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Developing a work-based degree in Clinical Leadership: the challenges of accessibility and supporting students in the workplace

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Title: Developing a work-based degree in Clinical Leadership: the challenges of accessibility and supporting students in the workplace


1
Developing a work-based degree in Clinical
Leadership the challenges of accessibility and
supporting students in the workplace
Drewe Phillips Associate Head - Care
Sciences Marianne Cowpe Divisional Head - Policy
Leadership and Clinical Governance Faculty of
Health Sport and Science FACE 2009
2
  • Workshop Outcomes
  • Discuss accessibility issues for professionals
    and joint working in design and delivery with
    employers and working in partnership with other
    providers of education.
  • Discuss the challenges of ensuring learner
    support, student attainment and progression.
  • Reflect /Consider implications for other subject
    areas.

3
  • Nursing academic levels in UK
  • Pre 1986
  • Pre 1992
  • Post 1992 (move to Higher Education)
  • UK Further Education and Higher Education System.
  • New University post 1992

4
  • Policy Drivers
  • The drive for highly developed leadership
    qualities amongst clinicians is a long term
    strategy for the NHS and the paper (DOH 2007b)
    sets out a ten year plan, in which health and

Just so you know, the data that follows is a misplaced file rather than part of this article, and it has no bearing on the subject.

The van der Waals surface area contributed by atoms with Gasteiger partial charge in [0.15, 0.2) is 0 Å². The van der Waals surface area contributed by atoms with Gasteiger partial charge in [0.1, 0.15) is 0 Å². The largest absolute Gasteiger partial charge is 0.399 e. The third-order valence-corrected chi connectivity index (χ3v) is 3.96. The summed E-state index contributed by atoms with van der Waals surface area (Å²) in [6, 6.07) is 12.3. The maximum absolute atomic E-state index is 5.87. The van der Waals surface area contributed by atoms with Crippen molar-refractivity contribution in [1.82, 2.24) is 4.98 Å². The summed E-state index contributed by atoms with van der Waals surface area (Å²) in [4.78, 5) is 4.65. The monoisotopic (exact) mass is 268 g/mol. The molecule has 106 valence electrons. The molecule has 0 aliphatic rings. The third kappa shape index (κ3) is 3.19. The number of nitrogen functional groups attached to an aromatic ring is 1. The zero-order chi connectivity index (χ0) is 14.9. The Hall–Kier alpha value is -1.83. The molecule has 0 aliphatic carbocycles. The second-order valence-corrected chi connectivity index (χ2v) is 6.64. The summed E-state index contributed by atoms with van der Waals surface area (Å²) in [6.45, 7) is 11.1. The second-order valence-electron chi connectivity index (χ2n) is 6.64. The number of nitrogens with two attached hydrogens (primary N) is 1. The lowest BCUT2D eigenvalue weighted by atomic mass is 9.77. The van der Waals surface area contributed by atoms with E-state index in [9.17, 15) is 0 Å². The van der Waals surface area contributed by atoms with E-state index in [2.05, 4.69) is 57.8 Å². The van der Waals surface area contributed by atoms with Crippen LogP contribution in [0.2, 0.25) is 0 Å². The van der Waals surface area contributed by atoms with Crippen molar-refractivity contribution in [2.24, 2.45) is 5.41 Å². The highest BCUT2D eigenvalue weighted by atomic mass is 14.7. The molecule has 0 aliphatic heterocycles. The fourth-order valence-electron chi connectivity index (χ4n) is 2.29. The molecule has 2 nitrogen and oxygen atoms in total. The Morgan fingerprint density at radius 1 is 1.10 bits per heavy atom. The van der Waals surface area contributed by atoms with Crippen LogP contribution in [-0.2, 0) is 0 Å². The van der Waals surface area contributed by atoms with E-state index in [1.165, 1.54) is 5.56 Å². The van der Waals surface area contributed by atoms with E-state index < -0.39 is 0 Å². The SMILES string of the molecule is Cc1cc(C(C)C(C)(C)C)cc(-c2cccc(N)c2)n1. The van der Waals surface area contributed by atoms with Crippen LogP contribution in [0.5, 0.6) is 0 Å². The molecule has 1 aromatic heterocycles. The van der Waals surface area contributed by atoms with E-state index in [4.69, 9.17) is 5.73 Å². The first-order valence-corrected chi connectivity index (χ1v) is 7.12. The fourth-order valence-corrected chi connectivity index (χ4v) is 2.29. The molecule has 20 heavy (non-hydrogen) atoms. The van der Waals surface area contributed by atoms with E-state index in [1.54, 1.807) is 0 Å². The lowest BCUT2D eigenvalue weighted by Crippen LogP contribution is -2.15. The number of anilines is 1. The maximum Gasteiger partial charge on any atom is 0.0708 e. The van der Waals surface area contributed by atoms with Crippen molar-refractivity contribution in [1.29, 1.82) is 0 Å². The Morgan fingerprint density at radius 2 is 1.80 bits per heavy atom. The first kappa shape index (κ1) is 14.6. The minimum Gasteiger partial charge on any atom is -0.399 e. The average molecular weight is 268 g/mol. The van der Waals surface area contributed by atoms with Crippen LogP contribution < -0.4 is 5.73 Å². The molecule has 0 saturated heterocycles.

social care staff are empowered to lead change.
  • In 2007 (DOH 2007a) identified key critical
    challenges that focus on ensuring a workforce
    well developed in clinical leadership.

5
  • A further report (DOH 2008) specifies that
    leadership qualities in clinicians must change.
  • In addition to NHS service reformation, there has
    been a drive to modernise career pathways amongst
    nurses (DOH 2006) where leadership is a key
    dimension.
  • The theme of leadership enhancement is evident
    throughout the four UK countries. Scottish
    Executive and NHS Education for Scotland (2007),
    Northern Ireland Government (2004 and 2008),
    Welsh Assembly Government (2005 and 2008).

6
  • On a broader policy platform, the Leitch Review
    (HM Treasury 2006) suggests that for the UK to
    become a world-class leader, it will require the
    attainment of skills, including leadership.
    Leitch advocates that efforts to achieve this
    must be doubled and responsibility shared between
    government, the employer and the individual.

7
  • Increased self awareness and how to effectively
    build teams. To be more analytical of day to day
    practice. Increased political awareness by
    constantly asking why? And how strategies help
    influence frontline staff delivering patient
    care.
  • Improved knowledge and confidence, networking,
    political awareness, wider picture, reflection
    re. Own practice and attitude, team building,
    leadership skills, credibility
  • Considerable wider reading, confidence deadlines 
  • Increased confidence to strive forward in my
    career. Reformed my ambition/career. Able to
    challenge more things, dont accept things so
    easily
  • Learnt who and how to contact in order to effect
    change management.
  • increased motivation to continue with further
    education. Changed my career pathway.